Okay, here's The Rundown. You got your Seann William Scott, you got your Christopher Walken, and you got your the Rock. Throw in Rosario Dawson for good (ogling) measure. Baste liberally with bone-crunching stunts and suspiciously familiar headlocks and tosses. Half-bake some Indiana Jones action, and I think you can smell what the Rock is cooking: a dish that'll fatten your head but pleasantly plump your gut.
If The Rundown succeeds, and I suppose it does by the skin of its teeth, it's by throwing a little of everything into the pot. Director Peter Berg (the sometime actor who helmed the self-confident black comedy Very Bad Things) here channels Jerry Bruckheimer's school of rock, dicing each scene--and particularly each action sequence--into addictive "once you pop, you can't stop" crumbs. Berg and the Rock prove immediately simpatico in an opening sequence which puts the star in convincing elements: a hot-spot nightclub, a mock-serious dilemma involving an ultimatum for a football team's entire defensive line, and a flatteringly upscale suit. The ensuing strobe-lit, quick-cut knockout, drag-down fight is piecemeal but propulsively charged nonetheless. Did I mention California Gubernatorial candidate Arnold Schwarzenegger gives the scene his (timely) on-screen blessing?
The Rock's collection agent/bounty hunter/aspiring restaurateur Beck proves to be a videogame Street Fighter come to life (as Walken says, "You got the moves, I'll give you that."). When Beck's boss makes him a parting offer he can't refuse--"One job, I wipe your slate clean, and you have your restaurant"--the big lug hops the next duct-taped plane to Brazil to nab the boss's wayward son Travis (Scott), a self-serving treasure hunter. There, Beck runs afoul of evil slave driver Hatcher (Walken) and the rebel forces with whom Hatcher is embroiled in conflict. Dawson's mysterious and lippy Mariana--somehow invested in the conflict--effortlessly turns the heads of Beck and Travis every time they cross paths. Did I mention the two boneheads get more action from a bevy of horny jungle monkeys?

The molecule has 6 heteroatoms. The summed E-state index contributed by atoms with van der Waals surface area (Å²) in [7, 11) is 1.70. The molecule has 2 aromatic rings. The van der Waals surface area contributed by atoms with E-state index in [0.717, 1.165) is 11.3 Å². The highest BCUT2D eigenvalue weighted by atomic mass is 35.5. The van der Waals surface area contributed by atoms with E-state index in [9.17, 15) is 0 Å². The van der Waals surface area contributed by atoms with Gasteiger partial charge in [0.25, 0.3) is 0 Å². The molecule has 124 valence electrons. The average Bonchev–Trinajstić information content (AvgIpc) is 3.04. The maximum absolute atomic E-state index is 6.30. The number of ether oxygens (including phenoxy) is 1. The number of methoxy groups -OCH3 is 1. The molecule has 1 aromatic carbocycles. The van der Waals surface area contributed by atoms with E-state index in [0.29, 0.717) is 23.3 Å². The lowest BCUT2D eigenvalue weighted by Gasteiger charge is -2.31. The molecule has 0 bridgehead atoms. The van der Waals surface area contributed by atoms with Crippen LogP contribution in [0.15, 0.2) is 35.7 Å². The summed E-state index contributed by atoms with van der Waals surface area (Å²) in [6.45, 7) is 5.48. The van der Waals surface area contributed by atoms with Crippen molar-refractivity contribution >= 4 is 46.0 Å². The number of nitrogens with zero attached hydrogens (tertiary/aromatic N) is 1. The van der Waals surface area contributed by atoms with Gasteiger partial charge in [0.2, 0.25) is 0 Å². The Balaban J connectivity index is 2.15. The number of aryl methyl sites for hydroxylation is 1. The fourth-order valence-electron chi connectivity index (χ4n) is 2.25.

The reliably amusing Scott pulls some chuckles out of thin air, and the Rock does an admirably charismatic job of putting The Scorpion King behind him, but The Rundown is as thin and machine-made as lunchmeat; the devil's in the lack of details. While Beck consistently asserts his aversion to guns, he predictably changes his tune for a crowd-pleasing Jiffy-Pop finale. The Hollywood solution to a flaccid script is predictable and naggingly effective: throw money at a one-of-a-kind, independently amusing talent like Walken. To see Walken fix his bug-eyed stare (or for that matter, narrow his eyes) and to hear him intone, "I'm the heart in the darkness" or, God help us all, "That's a lot of cows" as understated color commentary to a running of bulls, well, you try to keep a stone face through that. Did I mention Walken delivers a hilariously abortive monologue about the Tooth Fairy? Run that by me again...
In its Blu-ray debut, The Rundown comes with an very strong transfer preserving its hyper-stylized color in a clean and detailed image; it's supported by a perfectly robust DTS-HD Master Audio 5.1 mix. As on DVD, The Rundown comes with two bonus audio tracks: an entertainingly jokey, male-bonding commentary with The Rock and director Peter Berg, and a more run-of-the mill commentary with producers Kevin Misher and Marc Abraham.
"Deleted Scenes" (13:50, SD) are actually largely extended scenes, but there are plenty of gems here, including amusing trims of Walken and Ewen Bremner and even a bit more action.
"Rumble in the Jungle" (10:32, SD) gives us a look at the film's production, with Berg, The Rock, Scott, Ernie Reyes, Jr., and Rosario Dawson. "The Amazon, Hawaii Style" (5:27, SD) focuses on the beautiful but sometimes trying location; Berg, Misher, The Rock, Scott, Dawson participate.
"Appetite for Destruction" (8:20, SD) gets into the film's outsized action, with special effects coordinator Burt Dalton, The Rock, and Dawson. "The Rundown Uncensored" (6:08, SD) is a mockumentary goof about working with the baboons. Participants include baboon trainer Kevin Keith, Berg, The Rock, and Scott.
"Running Down the Town" (4:09, SD) collects observations from production designer Thomas Duffield, producer Karen Glasser, Misher, The Rock, Abraham, Christopher Walken and Dawson about the elaborate El Dorado set, while "Walken's World" (5:33, SD) honors the weirdest actor walking. Walken, Duffield, Berg, and The Rock chat for the camera.
The disc includes Universal's My Scenes functionality, with a BD-Live hook-up to share clips online.
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